| Article published Friday, April 25, 2003|
FirstEnergy blames whistleblower for safety
Andrew Siemaszko is former lead nuclear systems
BLADE STAFF WRITER
OAK HARBOR, Ohio - FirstEnergy Corp. has fired
back at the whistleblower it dismissed from Davis-Besse, laying much
of the blame for the plant’s reactor-head degradation on his
Former engineer Andrew Siemaszko made it difficult for
the company to identify earlier the problem because he failed to
perform his job at "even minimal company standards," according to a
document by Bob Saunders, of FirstEnergy Nuclear Operating Co.,
president and chief nuclear officer of the utility’s nuclear
"Further, his inattention to detail and failure
to inform FENOC managers ... significantly contributed to inaccurate
and incomplete information being provided to the NRC," Mr. Saunders
wrote in an April 11 filing with the Nuclear Regulatory Commission
that was just made public.
Mr. Saunders’ comments were
included in a 13-page supplemental response to a petition filed in
February by U.S. Rep. Dennis Kucinich (D., Cleveland). The
congressman has asked the NRC to revoke FirstEnergy’s
Mr. Siemaszko, a former lead nuclear systems
engineer, supervised workers assigned to perform maintenance on the
reactor head. He was fired in September.
alleges he was wrongfully terminated, and that his actions were
protected under federal whistleblower laws.
Mr. Siemaszko was
not available for comment yesterday. His attorney, Billie Garde,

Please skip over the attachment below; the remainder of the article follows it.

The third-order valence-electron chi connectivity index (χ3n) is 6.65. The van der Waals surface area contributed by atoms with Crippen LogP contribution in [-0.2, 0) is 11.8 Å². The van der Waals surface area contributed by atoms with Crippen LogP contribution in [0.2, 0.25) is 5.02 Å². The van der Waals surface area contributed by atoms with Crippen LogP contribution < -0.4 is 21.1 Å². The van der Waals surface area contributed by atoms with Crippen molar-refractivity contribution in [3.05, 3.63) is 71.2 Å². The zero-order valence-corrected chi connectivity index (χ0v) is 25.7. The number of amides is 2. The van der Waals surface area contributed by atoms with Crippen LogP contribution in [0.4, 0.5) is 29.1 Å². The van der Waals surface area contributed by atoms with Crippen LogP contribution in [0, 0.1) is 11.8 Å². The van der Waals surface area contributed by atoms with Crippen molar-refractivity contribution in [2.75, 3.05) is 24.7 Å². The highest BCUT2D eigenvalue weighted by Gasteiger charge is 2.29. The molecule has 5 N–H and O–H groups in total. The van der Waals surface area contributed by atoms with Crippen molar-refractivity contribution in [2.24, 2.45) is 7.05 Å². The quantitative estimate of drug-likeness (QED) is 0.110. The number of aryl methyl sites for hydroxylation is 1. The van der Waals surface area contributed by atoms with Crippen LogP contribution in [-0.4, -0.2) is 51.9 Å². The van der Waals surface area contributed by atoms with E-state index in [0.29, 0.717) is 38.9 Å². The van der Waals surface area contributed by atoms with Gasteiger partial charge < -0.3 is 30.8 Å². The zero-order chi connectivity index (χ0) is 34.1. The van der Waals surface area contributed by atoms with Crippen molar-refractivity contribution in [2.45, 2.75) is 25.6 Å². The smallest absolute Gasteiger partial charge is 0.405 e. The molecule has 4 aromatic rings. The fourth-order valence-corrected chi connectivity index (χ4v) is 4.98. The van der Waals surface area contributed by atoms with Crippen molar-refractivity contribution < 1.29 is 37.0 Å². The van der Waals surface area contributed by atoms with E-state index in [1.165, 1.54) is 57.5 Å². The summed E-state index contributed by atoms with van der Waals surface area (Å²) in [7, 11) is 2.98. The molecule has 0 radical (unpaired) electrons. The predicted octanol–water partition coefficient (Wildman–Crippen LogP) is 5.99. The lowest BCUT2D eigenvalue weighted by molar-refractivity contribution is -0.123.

said she was appalled by Mr. Saunders’ letter.
She said the
company is trying to make him a scapegoat, despite its repeated
admissions that the problem stemmed from a collective letdown that
placed profits ahead of safety in the 1990s.
"It’s beyond the
pale in terms of them attacking him. Their attempt to saddle the
complete breakdown of the company on Andrew’s shoulders is bizarre,
particularly in light of what the company has already admitted," Ms.
Garde said. "I’m just shocked they would resort to this."
said it is an "outrageous approach to their accountability as a
company" that she will review in greater detail from a legal
Mr. Kucinich was traveling but issued a statement
through his press secretary, Doug Gordon: "FirstEnergy lost the
public trust when it put profit over public safety. For this reason,
the NRC must revoke FirstEnergy’s license, and fully inspect the
plant before it allows it to re-open. The NRC must do its job and
hold FirstEnergy accountable."
NRC officials have said
repeatedly that a common denominator between the reactor head and
other equipment problems at Davis-Besse was the plant’s lack of a
safety culture. The regulatory agency told company managers the
plant will not be allowed to restart until it sees evidence of an
improved atmosphere in the workplace.
In his letter, Mr.
Saunders said he views Mr. Siemaszko’s firing as a step in the right
"Rather than reflecting negatively on the current
safety culture, FENOC’s dismissal of Mr. Siemaszko reflects
positively on FENOC’s willingness to hold people accountable for
poor performance," the letter states.
Richard Wilkins, a
company spokesman, said Mr. Siemaszko is one of 18 people who have
been disciplined for performances related to the extended shutdown,
which now exceeds 14 months.
He said the company is holding
accountable people "in key places" who could have done more to bring
issues to managers’ attention.
The NRC had no comment about
Mr. Saunders’ letter
NRC officials have raised concerns about
FirstEnergy’s accuracy and completeness of information, most
recently at the agency’s three-day annual conference in Washington.
Such concerns are part of an investigation by the agency’s Office of
Investigations, a criminal unit that can refer matters to the
Justice Department for prosecution.
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